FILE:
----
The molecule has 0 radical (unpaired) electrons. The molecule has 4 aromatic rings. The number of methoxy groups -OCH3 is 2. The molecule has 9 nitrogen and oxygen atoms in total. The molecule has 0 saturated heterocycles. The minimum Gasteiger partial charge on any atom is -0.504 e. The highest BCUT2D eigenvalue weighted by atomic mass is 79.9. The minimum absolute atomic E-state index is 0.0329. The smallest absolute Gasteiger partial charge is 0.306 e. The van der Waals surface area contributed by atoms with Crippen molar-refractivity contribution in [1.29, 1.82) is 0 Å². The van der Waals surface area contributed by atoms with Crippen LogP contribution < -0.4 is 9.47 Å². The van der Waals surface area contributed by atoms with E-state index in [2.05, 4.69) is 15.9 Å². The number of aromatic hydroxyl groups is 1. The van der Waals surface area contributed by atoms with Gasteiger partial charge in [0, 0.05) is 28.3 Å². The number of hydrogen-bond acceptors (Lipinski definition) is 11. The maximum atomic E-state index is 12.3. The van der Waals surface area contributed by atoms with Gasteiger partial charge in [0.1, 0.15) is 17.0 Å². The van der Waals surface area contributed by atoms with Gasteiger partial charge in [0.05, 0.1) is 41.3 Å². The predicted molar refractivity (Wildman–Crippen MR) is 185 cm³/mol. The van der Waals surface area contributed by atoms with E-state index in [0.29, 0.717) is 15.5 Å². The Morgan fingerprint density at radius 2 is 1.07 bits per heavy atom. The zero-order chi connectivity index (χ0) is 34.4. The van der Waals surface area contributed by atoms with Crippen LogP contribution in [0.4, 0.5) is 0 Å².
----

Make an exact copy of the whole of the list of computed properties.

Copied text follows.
The molecule has 0 radical (unpaired) electrons. The molecule has 4 aromatic rings. The number of methoxy groups -OCH3 is 2. The molecule has 9 nitrogen and oxygen atoms in total. The molecule has 0 saturated heterocycles. The minimum Gasteiger partial charge on any atom is -0.504 e. The highest BCUT2D eigenvalue weighted by atomic mass is 79.9. The minimum absolute atomic E-state index is 0.0329. The smallest absolute Gasteiger partial charge is 0.306 e. The van der Waals surface area contributed by atoms with Crippen molar-refractivity contribution in [1.29, 1.82) is 0 Å². The van der Waals surface area contributed by atoms with Crippen LogP contribution < -0.4 is 9.47 Å². The van der Waals surface area contributed by atoms with E-state index in [2.05, 4.69) is 15.9 Å². The number of aromatic hydroxyl groups is 1. The van der Waals surface area contributed by atoms with Gasteiger partial charge in [0, 0.05) is 28.3 Å². The number of hydrogen-bond acceptors (Lipinski definition) is 11. The maximum atomic E-state index is 12.3. The van der Waals surface area contributed by atoms with Gasteiger partial charge in [0.1, 0.15) is 17.0 Å². The van der Waals surface area contributed by atoms with Gasteiger partial charge in [0.05, 0.1) is 41.3 Å². The predicted molar refractivity (Wildman–Crippen MR) is 185 cm³/mol. The van der Waals surface area contributed by atoms with E-state index in [0.29, 0.717) is 15.5 Å². The Morgan fingerprint density at radius 2 is 1.07 bits per heavy atom. The zero-order chi connectivity index (χ0) is 34.4. The van der Waals surface area contributed by atoms with Crippen LogP contribution in [0.4, 0.5) is 0 Å².